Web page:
EPA, White House Makes MSCI’s Supported Changes To Permitting Processes
The Trump administration last week took two actions that will speed up the permitting process and help get federal infrastructure projects underway more quickly.
First, the U.S. Environmental Protection Agency (EPA) issued a new regulation that, as The Washington Post explains, “would set a one-year deadline for states and tribes to certify or reject proposed projects—including pipelines, hydroelectric dams and industrial plants—that could discharge pollution into area waterways.” Specifically, the final rule:
- Specifies statutory and regulatory timelines for review and action on a Clean Water Act (CWA) Section 401 certification—requiring final action to be taken within one year of receiving a certification request.
- Clarifies the scope of the CWA’s Section 401, including explaining that 401 certification is triggered based on the potential for a project to result in a discharge from a point source into a water of the United States and when states look at issues other than the impact on water quality, they go beyond the scope of the CWA.
- Explains EPA’s roles under Section 401.
- Reaffirms the agency’s statutory responsibility to provide technical assistance to any party involved in a Section 401 water quality certification process.
- Promotes early engagement and coordination among project proponents, certifying authorities and federal licensing and permitting agencies.
The Energy Equipment and Infrastructure Alliance (EEIA), which the Metals Service Center Institute is a member of, fought for these needed reforms. It says the two most important provisions are those to:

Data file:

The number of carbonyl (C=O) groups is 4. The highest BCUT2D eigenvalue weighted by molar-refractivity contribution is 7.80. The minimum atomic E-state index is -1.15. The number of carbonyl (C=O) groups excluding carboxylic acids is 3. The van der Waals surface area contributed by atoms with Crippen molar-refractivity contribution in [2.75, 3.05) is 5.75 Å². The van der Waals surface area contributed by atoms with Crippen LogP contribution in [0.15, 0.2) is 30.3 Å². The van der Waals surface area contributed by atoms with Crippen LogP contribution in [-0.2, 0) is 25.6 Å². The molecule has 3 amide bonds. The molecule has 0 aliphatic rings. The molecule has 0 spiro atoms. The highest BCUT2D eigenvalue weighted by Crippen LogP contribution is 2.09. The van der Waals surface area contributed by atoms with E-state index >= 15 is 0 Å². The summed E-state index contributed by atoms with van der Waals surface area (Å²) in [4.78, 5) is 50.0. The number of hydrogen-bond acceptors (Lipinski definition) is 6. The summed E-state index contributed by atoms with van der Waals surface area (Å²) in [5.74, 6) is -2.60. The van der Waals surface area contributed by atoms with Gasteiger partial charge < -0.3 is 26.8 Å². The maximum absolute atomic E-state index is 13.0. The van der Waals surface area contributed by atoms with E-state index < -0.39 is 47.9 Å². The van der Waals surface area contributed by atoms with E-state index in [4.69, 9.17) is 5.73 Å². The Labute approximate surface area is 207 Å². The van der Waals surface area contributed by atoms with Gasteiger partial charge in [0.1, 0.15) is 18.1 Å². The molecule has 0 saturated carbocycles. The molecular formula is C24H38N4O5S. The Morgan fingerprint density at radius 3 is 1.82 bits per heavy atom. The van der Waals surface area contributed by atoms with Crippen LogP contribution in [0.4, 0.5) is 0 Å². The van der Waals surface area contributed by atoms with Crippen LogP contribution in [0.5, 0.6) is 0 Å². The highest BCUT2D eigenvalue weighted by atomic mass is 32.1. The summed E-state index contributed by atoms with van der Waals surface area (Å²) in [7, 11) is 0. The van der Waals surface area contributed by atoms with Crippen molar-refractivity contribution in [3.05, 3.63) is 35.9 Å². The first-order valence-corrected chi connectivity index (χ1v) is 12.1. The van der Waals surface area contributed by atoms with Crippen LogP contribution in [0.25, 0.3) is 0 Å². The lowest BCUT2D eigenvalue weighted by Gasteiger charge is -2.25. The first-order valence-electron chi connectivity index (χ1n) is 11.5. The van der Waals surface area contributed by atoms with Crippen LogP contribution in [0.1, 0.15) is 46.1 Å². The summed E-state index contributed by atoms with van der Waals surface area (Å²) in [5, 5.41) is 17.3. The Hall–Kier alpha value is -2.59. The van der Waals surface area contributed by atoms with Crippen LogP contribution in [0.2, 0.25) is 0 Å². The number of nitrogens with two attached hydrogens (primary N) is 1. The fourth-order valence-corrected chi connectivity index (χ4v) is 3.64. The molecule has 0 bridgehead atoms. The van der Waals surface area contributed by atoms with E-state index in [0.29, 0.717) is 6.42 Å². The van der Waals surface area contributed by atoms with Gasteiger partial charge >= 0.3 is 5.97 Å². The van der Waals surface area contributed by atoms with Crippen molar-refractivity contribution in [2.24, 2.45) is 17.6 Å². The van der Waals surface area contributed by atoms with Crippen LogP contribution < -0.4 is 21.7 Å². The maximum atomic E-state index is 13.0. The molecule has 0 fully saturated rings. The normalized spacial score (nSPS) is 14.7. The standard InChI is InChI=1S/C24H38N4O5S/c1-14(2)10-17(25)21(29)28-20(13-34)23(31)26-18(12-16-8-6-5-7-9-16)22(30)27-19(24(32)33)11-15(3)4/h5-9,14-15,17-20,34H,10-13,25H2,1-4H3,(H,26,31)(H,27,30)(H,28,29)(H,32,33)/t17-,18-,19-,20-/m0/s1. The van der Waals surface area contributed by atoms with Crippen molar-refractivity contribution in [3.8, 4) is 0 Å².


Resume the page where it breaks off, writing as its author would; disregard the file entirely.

- Prevent states from rejecting pipeline project permit applications on grounds unrelated to water quality (such as air quality or climate change); and
- Requiring states to act on permit applications within one year from their original submission by the developer.
As the EEIA has noted, before to these clarifications, some states exploited ambiguities in the prior regulations to reject projects for political reasons. The new rules will become effective 60 days from their publication in the Federal Register, which is expected shortly. The final 289-page rule is available in pre-publication version here.
In related news: President Donald Trump signed an executive order that invokes emergency permitting procedures for infrastructure projects, including pipelines, that are otherwise delayed by regulatory roadblocks. This includes projects subject to CWA Section 404 water quality permits, the Army Corps of Engineers Nationwide 12 permit program, and the Endangered Species Act.
The order directs both the Army Corps of Engineers and the EPA to identify within 30 days projects that “may be subject to emergency treatment” under the Nationwide Permit program. Heads of federal agencies also “are directed to use, to the fullest extent possible and consistent with applicable law, the emergency Army Corps permitting provisions, to facilitate the nation’s economic recovery.” Environmental groups are expected to challenge the order.